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J Clin Invest. 1970 Sep;49(9):1714-23.

Hydrocortisone choleresis in the dog.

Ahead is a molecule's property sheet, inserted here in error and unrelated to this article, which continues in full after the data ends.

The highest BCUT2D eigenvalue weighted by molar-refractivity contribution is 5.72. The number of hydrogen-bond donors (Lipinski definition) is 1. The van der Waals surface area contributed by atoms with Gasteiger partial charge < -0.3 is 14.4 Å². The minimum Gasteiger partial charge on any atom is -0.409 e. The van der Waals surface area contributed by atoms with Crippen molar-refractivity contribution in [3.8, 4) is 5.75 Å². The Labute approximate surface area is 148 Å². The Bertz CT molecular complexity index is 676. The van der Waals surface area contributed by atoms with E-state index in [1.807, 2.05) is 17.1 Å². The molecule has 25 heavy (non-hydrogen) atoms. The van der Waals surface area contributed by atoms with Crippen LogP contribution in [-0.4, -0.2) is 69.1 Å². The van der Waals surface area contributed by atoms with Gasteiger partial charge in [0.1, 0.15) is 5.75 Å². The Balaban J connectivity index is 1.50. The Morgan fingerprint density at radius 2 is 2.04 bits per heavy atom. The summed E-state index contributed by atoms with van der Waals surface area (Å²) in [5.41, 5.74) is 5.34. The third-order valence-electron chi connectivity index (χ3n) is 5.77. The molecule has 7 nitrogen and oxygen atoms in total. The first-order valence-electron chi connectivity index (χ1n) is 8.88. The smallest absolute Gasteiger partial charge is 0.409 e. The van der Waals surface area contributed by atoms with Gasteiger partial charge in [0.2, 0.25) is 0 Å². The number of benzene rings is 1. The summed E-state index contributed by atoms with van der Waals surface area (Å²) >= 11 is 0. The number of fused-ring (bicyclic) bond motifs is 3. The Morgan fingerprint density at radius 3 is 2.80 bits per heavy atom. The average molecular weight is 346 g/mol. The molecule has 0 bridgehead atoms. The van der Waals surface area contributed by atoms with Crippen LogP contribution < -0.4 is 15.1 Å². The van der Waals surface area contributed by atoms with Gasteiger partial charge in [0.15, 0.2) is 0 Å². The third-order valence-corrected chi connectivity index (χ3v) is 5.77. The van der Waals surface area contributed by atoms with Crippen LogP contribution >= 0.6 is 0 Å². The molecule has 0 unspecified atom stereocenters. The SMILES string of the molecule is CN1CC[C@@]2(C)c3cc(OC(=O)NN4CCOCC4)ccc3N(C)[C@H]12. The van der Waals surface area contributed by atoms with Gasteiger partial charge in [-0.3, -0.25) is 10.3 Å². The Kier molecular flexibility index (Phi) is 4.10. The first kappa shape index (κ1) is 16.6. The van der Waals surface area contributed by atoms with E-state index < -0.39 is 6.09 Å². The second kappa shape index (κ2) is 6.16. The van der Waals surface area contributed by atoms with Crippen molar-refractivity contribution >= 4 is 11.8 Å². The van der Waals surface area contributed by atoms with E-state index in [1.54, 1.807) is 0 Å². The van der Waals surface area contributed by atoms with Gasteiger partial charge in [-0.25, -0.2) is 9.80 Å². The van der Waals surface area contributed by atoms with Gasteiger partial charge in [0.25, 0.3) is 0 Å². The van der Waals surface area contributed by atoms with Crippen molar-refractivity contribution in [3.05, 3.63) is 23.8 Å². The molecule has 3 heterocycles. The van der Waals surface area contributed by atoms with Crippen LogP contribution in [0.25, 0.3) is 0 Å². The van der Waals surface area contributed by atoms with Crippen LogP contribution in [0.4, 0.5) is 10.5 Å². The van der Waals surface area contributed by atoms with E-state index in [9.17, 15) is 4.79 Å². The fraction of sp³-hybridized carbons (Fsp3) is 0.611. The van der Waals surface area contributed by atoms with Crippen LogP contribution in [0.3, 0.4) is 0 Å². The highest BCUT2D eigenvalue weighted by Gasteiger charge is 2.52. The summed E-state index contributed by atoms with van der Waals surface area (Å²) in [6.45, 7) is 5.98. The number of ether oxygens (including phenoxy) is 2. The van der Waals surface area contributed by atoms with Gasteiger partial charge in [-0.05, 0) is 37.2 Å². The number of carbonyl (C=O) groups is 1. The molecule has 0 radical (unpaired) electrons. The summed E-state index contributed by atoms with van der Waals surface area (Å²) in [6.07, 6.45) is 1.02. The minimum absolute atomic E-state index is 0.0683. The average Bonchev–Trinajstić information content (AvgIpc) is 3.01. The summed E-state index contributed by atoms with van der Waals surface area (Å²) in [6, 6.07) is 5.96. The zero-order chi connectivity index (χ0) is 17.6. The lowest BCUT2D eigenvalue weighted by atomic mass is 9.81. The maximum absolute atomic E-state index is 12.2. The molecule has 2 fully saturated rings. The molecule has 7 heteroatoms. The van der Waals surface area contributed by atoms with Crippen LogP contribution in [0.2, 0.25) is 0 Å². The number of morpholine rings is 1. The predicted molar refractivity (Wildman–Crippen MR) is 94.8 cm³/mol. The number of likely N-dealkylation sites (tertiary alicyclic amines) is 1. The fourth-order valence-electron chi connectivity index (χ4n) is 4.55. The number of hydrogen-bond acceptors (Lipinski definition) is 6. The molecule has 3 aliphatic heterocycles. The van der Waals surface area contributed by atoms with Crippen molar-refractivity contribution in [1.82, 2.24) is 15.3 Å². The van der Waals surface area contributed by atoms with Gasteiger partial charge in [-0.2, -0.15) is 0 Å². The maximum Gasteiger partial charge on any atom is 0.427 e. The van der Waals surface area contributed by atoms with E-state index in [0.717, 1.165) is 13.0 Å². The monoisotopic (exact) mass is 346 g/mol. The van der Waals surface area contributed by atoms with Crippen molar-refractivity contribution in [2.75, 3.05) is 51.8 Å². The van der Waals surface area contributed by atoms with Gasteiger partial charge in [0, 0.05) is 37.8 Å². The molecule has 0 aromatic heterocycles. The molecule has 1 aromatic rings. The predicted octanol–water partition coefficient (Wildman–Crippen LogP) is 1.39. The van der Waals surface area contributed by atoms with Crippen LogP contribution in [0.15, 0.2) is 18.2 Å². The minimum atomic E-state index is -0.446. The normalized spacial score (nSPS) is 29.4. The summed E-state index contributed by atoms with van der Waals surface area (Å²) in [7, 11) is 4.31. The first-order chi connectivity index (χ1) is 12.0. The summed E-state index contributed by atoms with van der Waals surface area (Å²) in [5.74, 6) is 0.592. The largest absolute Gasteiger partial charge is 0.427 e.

Hydrocortisone sodium succinate (Solu-Cortef; Upjohn Co., Kalamazoo, Mich.) has been found to induce choleresis in unanesthetized fasting dogs fitted with Thomas duodenal cannulae for direct quantitative collection of bile. In all experiments, bile flow increased (average, 68%) 15-20 min after beginning hydrocortisone by infusion in association with an equivalent increment in the output of sodium, potassium, chloride, and bicarbonate. In five animals, the choleretic response occurred independently of, and apparently additive to, the effect of simultaneously administered sodium taurocholate. The fluid added to the bile resembled an ultrafiltrate of plasma. Erythritol clearance increased in proportion to flow, suggesting an effect at the hepatocellular rather than ductal level and probably independent, therefore, of endogenous secretin release. Hydrocortisone and its metabolites were excreted in amounts too small to induce choleresis osmotically. Simultaneous administration of sulfobromophthalein sodium blocked the choleretic response without preventing hydrocortisone excretion. The data suggest that a previously ill-defined mechanism of canalicular bile formation, not mediated by bile salt excretion, may be operative in choleretic response to a variety of agents.

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